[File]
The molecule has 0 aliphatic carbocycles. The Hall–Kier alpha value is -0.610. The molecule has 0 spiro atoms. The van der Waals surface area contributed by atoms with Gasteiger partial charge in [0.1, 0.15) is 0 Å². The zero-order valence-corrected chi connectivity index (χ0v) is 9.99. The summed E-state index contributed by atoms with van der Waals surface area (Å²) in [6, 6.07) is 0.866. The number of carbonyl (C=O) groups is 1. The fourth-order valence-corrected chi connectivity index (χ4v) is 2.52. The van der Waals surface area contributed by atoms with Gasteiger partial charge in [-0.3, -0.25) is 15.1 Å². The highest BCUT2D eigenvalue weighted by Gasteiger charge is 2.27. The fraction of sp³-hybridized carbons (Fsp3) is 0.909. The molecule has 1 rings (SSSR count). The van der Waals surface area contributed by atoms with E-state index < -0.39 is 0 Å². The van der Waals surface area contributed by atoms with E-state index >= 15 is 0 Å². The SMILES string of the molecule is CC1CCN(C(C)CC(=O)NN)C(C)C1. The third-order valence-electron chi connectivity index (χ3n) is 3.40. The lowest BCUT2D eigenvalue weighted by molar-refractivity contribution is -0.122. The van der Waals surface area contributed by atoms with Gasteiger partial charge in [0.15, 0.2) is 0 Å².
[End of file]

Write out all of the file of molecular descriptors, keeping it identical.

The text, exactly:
The molecule has 0 aliphatic carbocycles. The Hall–Kier alpha value is -0.610. The molecule has 0 spiro atoms. The van der Waals surface area contributed by atoms with Gasteiger partial charge in [0.1, 0.15) is 0 Å². The zero-order valence-corrected chi connectivity index (χ0v) is 9.99. The summed E-state index contributed by atoms with van der Waals surface area (Å²) in [6, 6.07) is 0.866. The number of carbonyl (C=O) groups is 1. The fourth-order valence-corrected chi connectivity index (χ4v) is 2.52. The van der Waals surface area contributed by atoms with Gasteiger partial charge in [-0.3, -0.25) is 15.1 Å². The highest BCUT2D eigenvalue weighted by Gasteiger charge is 2.27. The fraction of sp³-hybridized carbons (Fsp3) is 0.909. The molecule has 1 rings (SSSR count). The van der Waals surface area contributed by atoms with E-state index < -0.39 is 0 Å². The van der Waals surface area contributed by atoms with E-state index >= 15 is 0 Å². The SMILES string of the molecule is CC1CCN(C(C)CC(=O)NN)C(C)C1. The third-order valence-electron chi connectivity index (χ3n) is 3.40. The lowest BCUT2D eigenvalue weighted by molar-refractivity contribution is -0.122. The van der Waals surface area contributed by atoms with Gasteiger partial charge in [0.15, 0.2) is 0 Å².